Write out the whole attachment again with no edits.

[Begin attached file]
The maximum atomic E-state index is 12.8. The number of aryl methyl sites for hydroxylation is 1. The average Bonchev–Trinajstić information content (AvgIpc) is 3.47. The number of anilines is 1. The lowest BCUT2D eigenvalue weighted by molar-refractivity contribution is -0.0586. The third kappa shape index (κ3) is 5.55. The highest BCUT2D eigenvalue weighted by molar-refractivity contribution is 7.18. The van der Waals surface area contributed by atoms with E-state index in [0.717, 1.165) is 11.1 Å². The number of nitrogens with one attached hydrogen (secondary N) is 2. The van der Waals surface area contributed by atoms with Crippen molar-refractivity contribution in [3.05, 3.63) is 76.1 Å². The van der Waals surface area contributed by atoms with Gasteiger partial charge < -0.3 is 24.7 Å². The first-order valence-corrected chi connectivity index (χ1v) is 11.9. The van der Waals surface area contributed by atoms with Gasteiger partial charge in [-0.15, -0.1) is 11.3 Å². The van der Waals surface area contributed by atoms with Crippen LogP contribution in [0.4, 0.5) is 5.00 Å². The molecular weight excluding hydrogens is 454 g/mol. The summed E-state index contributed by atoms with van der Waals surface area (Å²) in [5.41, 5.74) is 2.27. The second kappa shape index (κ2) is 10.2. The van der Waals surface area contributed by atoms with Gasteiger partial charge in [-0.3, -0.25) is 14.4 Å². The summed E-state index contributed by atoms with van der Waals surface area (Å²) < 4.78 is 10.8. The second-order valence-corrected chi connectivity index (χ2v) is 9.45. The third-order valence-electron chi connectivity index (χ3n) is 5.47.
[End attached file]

The maximum atomic E-state index is 12.8. The number of aryl methyl sites for hydroxylation is 1. The average Bonchev–Trinajstić information content (AvgIpc) is 3.47. The number of anilines is 1. The lowest BCUT2D eigenvalue weighted by molar-refractivity contribution is -0.0586. The third kappa shape index (κ3) is 5.55. The highest BCUT2D eigenvalue weighted by molar-refractivity contribution is 7.18. The van der Waals surface area contributed by atoms with E-state index in [0.717, 1.165) is 11.1 Å². The number of nitrogens with one attached hydrogen (secondary N) is 2. The van der Waals surface area contributed by atoms with Crippen molar-refractivity contribution in [3.05, 3.63) is 76.1 Å². The van der Waals surface area contributed by atoms with Gasteiger partial charge < -0.3 is 24.7 Å². The first-order valence-corrected chi connectivity index (χ1v) is 11.9. The van der Waals surface area contributed by atoms with Gasteiger partial charge in [-0.15, -0.1) is 11.3 Å². The van der Waals surface area contributed by atoms with Crippen LogP contribution in [0.4, 0.5) is 5.00 Å². The molecular weight excluding hydrogens is 454 g/mol. The summed E-state index contributed by atoms with van der Waals surface area (Å²) in [5.41, 5.74) is 2.27. The second kappa shape index (κ2) is 10.2. The van der Waals surface area contributed by atoms with Gasteiger partial charge in [-0.3, -0.25) is 14.4 Å². The summed E-state index contributed by atoms with van der Waals surface area (Å²) < 4.78 is 10.8. The second-order valence-corrected chi connectivity index (χ2v) is 9.45. The third-order valence-electron chi connectivity index (χ3n) is 5.47.